Can Streets Make Us Healthy? Open Streets Can

America’s public health crisis has been well documented. More than two-thirds of adults are overweight, and more than 1 in 10 children become obese as early as ages 2 to 5. Boomers have the highest obesity rates of any age group, topping 35 percent in 17 states. Obesity is related to dozens of serious health issues, including diabetes, heart disease and vascular dementia. Traditional public health intervention efforts in the form of nutrition and exercise education and promotion have had …

Different Generations, Similar Desire for Walkable Communities

  Comments on a blog post about a revitalizing neighborhood in Washington, D.C., claimed that older people often don’t care about having amenities such as shopping and health care within walking distance. They can live in the suburbs and have everything they need. Affordable housing in urban areas, one person argued, better serves younger people who work. But, as an author of the recently released AARP Public Policy Institute (PPI) What Is Livable? Report, I can tell you the opposite is true: …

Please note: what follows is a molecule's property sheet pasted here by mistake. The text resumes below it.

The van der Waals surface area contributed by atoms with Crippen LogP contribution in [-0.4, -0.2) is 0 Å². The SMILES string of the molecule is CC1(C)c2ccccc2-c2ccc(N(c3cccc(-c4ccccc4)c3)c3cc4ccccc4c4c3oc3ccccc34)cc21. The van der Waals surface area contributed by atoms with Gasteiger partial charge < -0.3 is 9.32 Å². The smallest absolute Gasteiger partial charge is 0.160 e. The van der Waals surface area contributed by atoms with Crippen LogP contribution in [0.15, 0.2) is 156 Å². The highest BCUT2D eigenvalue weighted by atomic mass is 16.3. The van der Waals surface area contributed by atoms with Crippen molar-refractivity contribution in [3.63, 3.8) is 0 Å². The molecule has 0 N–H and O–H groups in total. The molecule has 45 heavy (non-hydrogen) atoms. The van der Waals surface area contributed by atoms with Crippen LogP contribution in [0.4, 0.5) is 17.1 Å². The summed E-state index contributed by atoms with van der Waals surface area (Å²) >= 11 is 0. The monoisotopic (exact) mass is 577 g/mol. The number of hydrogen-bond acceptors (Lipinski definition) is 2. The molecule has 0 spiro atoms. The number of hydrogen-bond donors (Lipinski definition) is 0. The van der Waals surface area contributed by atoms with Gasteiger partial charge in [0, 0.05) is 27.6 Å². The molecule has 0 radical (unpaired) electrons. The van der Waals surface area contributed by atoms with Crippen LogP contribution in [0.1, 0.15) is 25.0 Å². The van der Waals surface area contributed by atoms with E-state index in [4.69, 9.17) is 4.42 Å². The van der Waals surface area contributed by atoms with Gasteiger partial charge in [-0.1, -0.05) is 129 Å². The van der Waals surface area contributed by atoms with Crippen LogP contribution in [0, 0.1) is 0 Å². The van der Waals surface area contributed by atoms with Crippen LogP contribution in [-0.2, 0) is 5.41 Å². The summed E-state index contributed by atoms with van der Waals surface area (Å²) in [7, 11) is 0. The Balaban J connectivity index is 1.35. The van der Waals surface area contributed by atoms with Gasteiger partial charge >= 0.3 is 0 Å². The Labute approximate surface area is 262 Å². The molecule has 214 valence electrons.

What Is a Livable Community, and How Do We Measure One?

Older adults have a diverse range of preferences, needs and constraints. Income, caregiver/disability status, race and ethnicity, location and other personal factors all impact residents’ perspective on the features of their community. To advance our understanding of community livability, we held focus groups and fielded a nationwide survey to look at what older adults want and need in their communities. Their responses addressed many components of AARP’s official definition of a “livable community.” These include safety, affordable and appropriate housing and transportation options, community …